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Something Sounds Fishy Illinois

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  • Something Sounds Fishy Illinois

    A city is involved in legal litigation over termination of an employee. The state appellate court ruled the board had to rehear the medical merits of the case and make another determination rather than termination for cause.

    My queastion is this. The dept. just sent an email to the employees who worked with the terminated employee advising them they are mandated to come to the meeting. This dept. has a union contract that states the employees cannot be represented by the union unless it regards discipline. The city told the mandated employees in this email that there was no disciplinary matter so the union could not be called. Does this sound like double talk to call a mandatory meeting regarding a terminated employee. Why make it mandatory. If one doesn't show up the will more than likely receive discipline.

  • #2
    I must be missing something.

    Sounds like you are being called to testify, with pay.

    Since you are not being disciplined, the Union will not represent you.

    Why would you want them there, if your job is not on the line?

    Is there more? Could your testimony be damaging to you? If so, I suggest you contact the union and lay it all out.
    Senior Professional in Human Resources and Certified Staffing Professional with over 30 years experience. Any advice provided is based upon experience and education, but does not constitute legal advice.

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    • #3
      First there is nothing to hide. I question why the employees are being called in to this mandatory meeting with the City attorney. It is my understanding that this hearing is suppose to be about the medical merits. What does the employee input have to do with anything they are not doctors.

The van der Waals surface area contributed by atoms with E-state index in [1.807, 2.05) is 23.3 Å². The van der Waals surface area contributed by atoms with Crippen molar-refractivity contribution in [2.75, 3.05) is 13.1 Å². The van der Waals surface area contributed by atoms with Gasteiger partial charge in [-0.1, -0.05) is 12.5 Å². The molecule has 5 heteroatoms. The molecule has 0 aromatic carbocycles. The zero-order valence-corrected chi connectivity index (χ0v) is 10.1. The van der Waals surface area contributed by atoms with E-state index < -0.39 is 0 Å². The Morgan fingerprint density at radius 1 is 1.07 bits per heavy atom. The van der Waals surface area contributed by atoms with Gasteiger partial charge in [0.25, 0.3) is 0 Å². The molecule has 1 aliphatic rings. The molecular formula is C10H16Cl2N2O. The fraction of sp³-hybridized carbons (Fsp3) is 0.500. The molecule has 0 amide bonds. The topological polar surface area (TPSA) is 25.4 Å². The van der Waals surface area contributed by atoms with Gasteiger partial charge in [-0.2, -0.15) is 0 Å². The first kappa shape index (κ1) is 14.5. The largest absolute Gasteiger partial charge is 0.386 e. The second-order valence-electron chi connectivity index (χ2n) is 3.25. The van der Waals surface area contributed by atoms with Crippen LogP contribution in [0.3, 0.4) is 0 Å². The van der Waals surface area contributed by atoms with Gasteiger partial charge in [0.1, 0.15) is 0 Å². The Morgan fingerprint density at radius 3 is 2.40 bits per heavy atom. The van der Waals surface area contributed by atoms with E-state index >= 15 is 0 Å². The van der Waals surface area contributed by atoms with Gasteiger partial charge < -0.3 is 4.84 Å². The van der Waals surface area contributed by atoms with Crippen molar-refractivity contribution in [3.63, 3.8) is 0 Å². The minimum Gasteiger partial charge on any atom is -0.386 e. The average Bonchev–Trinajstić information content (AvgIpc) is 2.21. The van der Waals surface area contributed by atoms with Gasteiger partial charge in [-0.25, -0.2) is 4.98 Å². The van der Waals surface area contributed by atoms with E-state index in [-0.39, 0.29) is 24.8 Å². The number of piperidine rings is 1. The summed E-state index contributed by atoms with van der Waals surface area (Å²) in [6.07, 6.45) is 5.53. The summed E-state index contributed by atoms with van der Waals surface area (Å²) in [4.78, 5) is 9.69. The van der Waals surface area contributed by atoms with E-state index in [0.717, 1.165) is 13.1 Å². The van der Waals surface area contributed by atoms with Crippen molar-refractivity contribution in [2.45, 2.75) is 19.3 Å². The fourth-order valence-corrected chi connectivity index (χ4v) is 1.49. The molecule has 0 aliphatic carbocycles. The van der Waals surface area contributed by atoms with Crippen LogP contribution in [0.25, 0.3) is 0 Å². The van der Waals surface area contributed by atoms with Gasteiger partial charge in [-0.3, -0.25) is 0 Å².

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      • #4
        Originally posted by gpw View Post
        my understanding that this hearing is suppose to be about the medical merits. What does the employee input have to do with anything they are not doctors.
        True, you are not doctor's, but you will be able to tell what you saw and heard. For example (and I am making this up, as an example only) you saw the injured employee cutting wood at his house, an act that his doctor claimed was not possible in his condition.

        Your observations of his acts and his words about his condition, even if not directed to you, could contradict the claims of his doctor about the extent of his injuries or illness.

        Given that I have no details about the case, I can only guess at this point.
        Senior Professional in Human Resources and Certified Staffing Professional with over 30 years experience. Any advice provided is based upon experience and education, but does not constitute legal advice.

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        • #5
          Ok, well the medical issues concern mental health. How do we as employees determine whether or not someone is suffering from a mental illness.

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          • #6
            Originally posted by gpw View Post
            Ok, well the medical issues concern mental health. How do we as employees determine whether or not someone is suffering from a mental illness.
            You won't be asked to say that, I am sure. You will be asked to give your observations of the employee's behavior and your testimony on anything you heard the employee say.
            Senior Professional in Human Resources and Certified Staffing Professional with over 30 years experience. Any advice provided is based upon experience and education, but does not constitute legal advice.

            Comment

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